Moderating role of race in emotion socialization practices
Are, Funlola Ganiat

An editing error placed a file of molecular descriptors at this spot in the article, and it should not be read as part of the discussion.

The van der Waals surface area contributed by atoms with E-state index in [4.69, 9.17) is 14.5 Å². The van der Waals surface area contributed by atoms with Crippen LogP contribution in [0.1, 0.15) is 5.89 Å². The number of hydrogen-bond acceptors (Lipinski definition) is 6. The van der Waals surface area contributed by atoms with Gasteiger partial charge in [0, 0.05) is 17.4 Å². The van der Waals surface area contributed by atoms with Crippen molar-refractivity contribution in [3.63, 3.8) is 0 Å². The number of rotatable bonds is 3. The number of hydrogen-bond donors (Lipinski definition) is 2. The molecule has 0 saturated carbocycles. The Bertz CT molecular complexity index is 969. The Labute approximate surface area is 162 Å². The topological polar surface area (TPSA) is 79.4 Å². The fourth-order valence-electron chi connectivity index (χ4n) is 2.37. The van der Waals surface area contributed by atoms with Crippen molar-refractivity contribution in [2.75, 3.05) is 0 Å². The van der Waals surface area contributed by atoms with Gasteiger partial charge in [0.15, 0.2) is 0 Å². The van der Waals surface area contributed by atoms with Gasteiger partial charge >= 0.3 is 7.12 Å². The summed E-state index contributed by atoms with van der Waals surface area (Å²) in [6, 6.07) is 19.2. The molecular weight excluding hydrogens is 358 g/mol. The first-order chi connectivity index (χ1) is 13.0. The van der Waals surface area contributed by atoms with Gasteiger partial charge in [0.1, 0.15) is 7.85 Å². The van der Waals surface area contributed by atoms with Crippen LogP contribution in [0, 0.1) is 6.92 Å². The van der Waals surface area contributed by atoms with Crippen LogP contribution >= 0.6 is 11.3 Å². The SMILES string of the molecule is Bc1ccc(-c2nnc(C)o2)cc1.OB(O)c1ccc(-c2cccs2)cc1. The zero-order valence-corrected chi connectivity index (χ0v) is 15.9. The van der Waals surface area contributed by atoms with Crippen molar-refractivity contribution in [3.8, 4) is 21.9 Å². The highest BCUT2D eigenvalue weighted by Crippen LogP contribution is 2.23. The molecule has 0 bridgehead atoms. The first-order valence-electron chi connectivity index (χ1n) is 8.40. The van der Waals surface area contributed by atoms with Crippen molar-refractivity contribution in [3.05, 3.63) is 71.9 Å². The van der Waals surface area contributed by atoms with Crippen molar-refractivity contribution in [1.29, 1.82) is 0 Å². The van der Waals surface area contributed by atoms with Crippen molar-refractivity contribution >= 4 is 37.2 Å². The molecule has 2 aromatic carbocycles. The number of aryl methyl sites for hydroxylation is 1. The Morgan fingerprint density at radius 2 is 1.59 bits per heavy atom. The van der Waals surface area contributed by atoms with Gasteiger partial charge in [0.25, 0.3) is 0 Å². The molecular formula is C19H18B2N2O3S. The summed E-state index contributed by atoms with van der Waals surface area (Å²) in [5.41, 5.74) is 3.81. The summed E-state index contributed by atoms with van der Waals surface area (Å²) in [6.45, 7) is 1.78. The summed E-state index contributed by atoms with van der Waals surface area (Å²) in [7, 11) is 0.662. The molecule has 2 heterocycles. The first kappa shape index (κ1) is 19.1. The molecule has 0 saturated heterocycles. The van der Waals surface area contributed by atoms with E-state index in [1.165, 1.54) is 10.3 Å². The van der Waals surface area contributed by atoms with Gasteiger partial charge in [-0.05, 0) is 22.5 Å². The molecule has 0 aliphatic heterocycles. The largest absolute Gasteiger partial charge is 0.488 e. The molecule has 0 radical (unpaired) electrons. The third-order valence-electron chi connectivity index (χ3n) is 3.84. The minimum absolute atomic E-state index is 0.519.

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The current study explored the relations between parental emotion socialization responses and adult emotion regulation in an African American (N = 23) and European American (N = 81) young adult sample. We predicted in our overall sample that supportive emotion socialization responses would be correlated with fewer emotion regulation difficulties and unsupportive emotion socialization responses would be correlated with greater emotion regulation difficulties, while additionally exploring whether these associations differed by race. Results were consistent with hypotheses such that emotion regulation difficulties were negatively correlated with supportive parental emotion socialization and positively correlated with unsupportive emotion socialization responses. Regression analyses were performed to test race as a moderator of relations between parental emotion socialization practices and emotion regulation difficulties were not significant. Post hoc simple slope analyses revealed significant differences between the effects of parental emotion socialization responses on emotion regulation abilities for African American and European American participants.